Viewing the security policy will clearly display the traffic being allowed, helping you validate that only intended traffic is allowed. You can also use the policy lifecycle capabilities, including staging, preview, enforcement, and monitoring. Below, you will see a change log that displays all the changes made to this policy, allowing you to identify who made what changes and when.
Being able to enforce policies is as important as being able to track the changes made.
Make sure you implement appropriate role-based access controls (RBAC) to allow policy implementation for the authorized personas in your organization and in the right scope.
You can apply policies to endpoints, network sets and host endpoints which allows you to extend policies outside the core pod network.
The timeline board displays all the changes applied to the environment, providing another point of reference for administrators to monitor.
Flow and audit logs
Before going any further, note that from a deployment perspective, it is important to ensure that you enable auditing for Kubernetes resources as well. Kubernetes resources such as pods, namespaces, service accounts, or Kubernetes policies are involved in network security policy evaluation and are required for Compliance Reports, which themselves are run from Elastic.
You can quickly verify by validating that the following flags are present for your kube-apiserver:
--audit-policy-file=<path to file containing audit policy above>
More on policy logging available here.
The Calico-specific resources are handled by our API server which we automatically configure for audit and flow logs.
The flow logs will provide extensive data on each of the flows, including information about source, destination and policy, all of which is time-stamped so historical data can be retrieved and analyzed.
The audit dashboard displays historical data with any modifications applied to the different objects of the environment, identifying the nature of the modification and by whom it was applied.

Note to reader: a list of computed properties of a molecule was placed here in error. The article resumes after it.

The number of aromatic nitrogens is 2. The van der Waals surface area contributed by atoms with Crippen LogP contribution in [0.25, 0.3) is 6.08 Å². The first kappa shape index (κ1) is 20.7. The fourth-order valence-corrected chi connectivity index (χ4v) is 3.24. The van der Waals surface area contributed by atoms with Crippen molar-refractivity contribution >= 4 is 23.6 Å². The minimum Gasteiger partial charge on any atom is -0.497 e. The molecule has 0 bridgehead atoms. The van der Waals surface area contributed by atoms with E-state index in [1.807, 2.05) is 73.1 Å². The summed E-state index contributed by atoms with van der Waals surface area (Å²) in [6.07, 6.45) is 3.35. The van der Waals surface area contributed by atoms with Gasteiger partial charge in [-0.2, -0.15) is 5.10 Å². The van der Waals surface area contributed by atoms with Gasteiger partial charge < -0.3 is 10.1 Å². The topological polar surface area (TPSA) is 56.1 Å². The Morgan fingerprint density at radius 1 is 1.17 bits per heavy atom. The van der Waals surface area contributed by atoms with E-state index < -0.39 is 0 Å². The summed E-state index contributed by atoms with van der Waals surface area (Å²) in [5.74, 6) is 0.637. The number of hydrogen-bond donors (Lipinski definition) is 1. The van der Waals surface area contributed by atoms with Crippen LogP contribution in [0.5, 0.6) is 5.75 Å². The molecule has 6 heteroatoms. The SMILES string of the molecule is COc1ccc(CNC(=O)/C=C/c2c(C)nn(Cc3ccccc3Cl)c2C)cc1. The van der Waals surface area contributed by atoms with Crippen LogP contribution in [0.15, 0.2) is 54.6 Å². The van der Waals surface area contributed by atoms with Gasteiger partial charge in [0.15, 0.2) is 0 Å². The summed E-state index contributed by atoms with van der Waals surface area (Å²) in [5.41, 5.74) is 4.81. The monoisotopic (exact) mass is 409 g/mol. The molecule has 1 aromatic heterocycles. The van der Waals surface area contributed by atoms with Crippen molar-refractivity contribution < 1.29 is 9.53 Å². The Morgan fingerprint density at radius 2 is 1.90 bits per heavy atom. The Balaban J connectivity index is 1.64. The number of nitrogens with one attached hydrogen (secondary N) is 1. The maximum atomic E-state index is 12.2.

Flow and audit logs can be shipped to your external SIEM to meet your long term retention and compliance requirements.
So whether you want to enforce, audit, or validate changes to policies, all are available, giving you the foundation for a compliant environment.
Time to shine: Proving Compliance
Now that you’ve configured your compliance policies, how can you prove compliance? How can you ensure that compliance policies will be applied to specific applications and services?
Hypothetically you could try to have all your environment be compliant but usually it’s only a subset of the environment that requires the compliance. Not to mention that compliance has a cost—infrastructure over the historical data that needs to be kept, usually for months, and also in compute in order to keep reports, benchmarks, and databases running.
The second step is going to scope which application or part of the application you need to report on so that you can tune the reports to focus only on this subset.
Pre-defined compliance report
One of the challenges of showing compliance is being able to gather and present the relevant data to the auditing authorities in a clear and concise manner. Another benefit of being able to pull reports easily is enabling you to check that your compliance needs are met on an ongoing basis.
Calico comes with four predefined compliance report formats that cover all aspects of your Kubernetes environment. Report permissions are granted using the standard Kubernetes RBAC based on ClusterRole and ClusterRoleBindings. This allows you to enable the different teams to pull their own reports based on their application requirements.